The digital periodical El Faro had a lengthy article in the past week about the number of deaths in El Salvador caused by alcohol. The article was based on statistics from the World Life Expectancy web site which ranked El Salvador first among 192 nations in the rate of alcohol-related deaths. El Salvador reported a death rate from alcohol of 22.8 per 100,000 inhabitants. (The number 2, 3 and 4 ranked countries were also from Central America).
The appearance of the World Life Expectancy website gives some doubts to its credibility, so I turned to the comprehensive 2004 Global Status Report on Alcohol published by the World Health Organization. That report has comprehensive statistics on the consumption and consequences of alcohol in countries throughout the world. The WHO focuses on alcohol and its abuse as a public health problem.
The analysis of the WHO Report relies on a calculation of the percentage of deaths of various kinds which are caused by alcohol. So, for example, in a country like El Salvador, the WHO expects that 28% of the murders of men and 25% of male traffic deaths are related to alcohol. Since El Salvador has some of the highest murder and traffic fatality rates, the murders and traffic deaths assumed to be a product of alcohol are among the highest. So I'm not sure that the conclusion that El Salvador has the highest alcohol death rate is an accurate one, but there is no doubt that the problem is a significant one. You can see some of the specific statistics about alcohol consumption in El Salvador from the WHO report at this link.
Since the early twentieth century, the state has abandoned its monopoly on alcohol production. But the hypocrisy surrounding the issue is still evident today in the matter of taxes. Each time you touch the alcohol tax, discussions emerge that show the enormous hypocrisy behind many who provide the defense of liquor or beer. In El Salvador, liquor and beer are still behind many deaths and accidents. The killings which are not linked to crime, but what is often called social violence, are often related to alcohol. Jealousy, anger, revenge, everything is accelerated by alcohol when taken in excess. And alcohol abuse is known and exists in all social strata. Wounds, shock, resulting from brawls and fistfights, ... and that's not to mention the psychological damage, is felt in family and social life.The YSUCA editorial goes on to mention the traffic deaths caused by drunken driving, as another major cost of alcohol in the country. Tragically, there does not seem to be much interest in the government to improve the situation. The El Faro article concludes:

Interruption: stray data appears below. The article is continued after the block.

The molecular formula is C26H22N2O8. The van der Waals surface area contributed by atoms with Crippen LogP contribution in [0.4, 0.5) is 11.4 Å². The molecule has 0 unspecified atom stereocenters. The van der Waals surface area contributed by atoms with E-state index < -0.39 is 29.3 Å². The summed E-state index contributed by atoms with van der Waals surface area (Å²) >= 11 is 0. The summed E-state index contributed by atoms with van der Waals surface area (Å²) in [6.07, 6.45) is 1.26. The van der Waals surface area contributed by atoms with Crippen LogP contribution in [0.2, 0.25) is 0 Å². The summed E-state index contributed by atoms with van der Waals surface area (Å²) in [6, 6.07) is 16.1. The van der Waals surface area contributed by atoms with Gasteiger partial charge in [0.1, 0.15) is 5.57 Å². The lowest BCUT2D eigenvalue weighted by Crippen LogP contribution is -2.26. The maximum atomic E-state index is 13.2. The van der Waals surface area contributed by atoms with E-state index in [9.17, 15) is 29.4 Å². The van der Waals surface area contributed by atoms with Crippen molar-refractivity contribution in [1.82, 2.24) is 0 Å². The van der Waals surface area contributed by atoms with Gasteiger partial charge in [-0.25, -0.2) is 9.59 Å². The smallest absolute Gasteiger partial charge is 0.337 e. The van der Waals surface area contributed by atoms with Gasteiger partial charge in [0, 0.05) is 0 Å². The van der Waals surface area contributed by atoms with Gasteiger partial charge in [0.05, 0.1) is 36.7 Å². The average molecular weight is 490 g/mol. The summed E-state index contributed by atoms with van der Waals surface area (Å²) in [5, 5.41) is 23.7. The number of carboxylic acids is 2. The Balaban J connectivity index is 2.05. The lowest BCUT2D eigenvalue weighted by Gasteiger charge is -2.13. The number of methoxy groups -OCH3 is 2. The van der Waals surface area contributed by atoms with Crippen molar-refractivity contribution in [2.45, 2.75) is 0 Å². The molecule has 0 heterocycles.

And is there a willingness in El Salvador to implement measures to restrict consumption and help reduce the problem? After a silence of five seconds, a sigh and a glance at his companion as if seeking help to answer, [Joseph] Ruales opts for a diplomatic answer: "I think there is progress, but I believe there are many things to do yet. There is no point, for example, to make a law that says that alcohol can not be sold to minors under 18 years if there is no way to regulate and punish those who break the law." [Ruales is the representative of the Pan American Health Organization to El Salvador]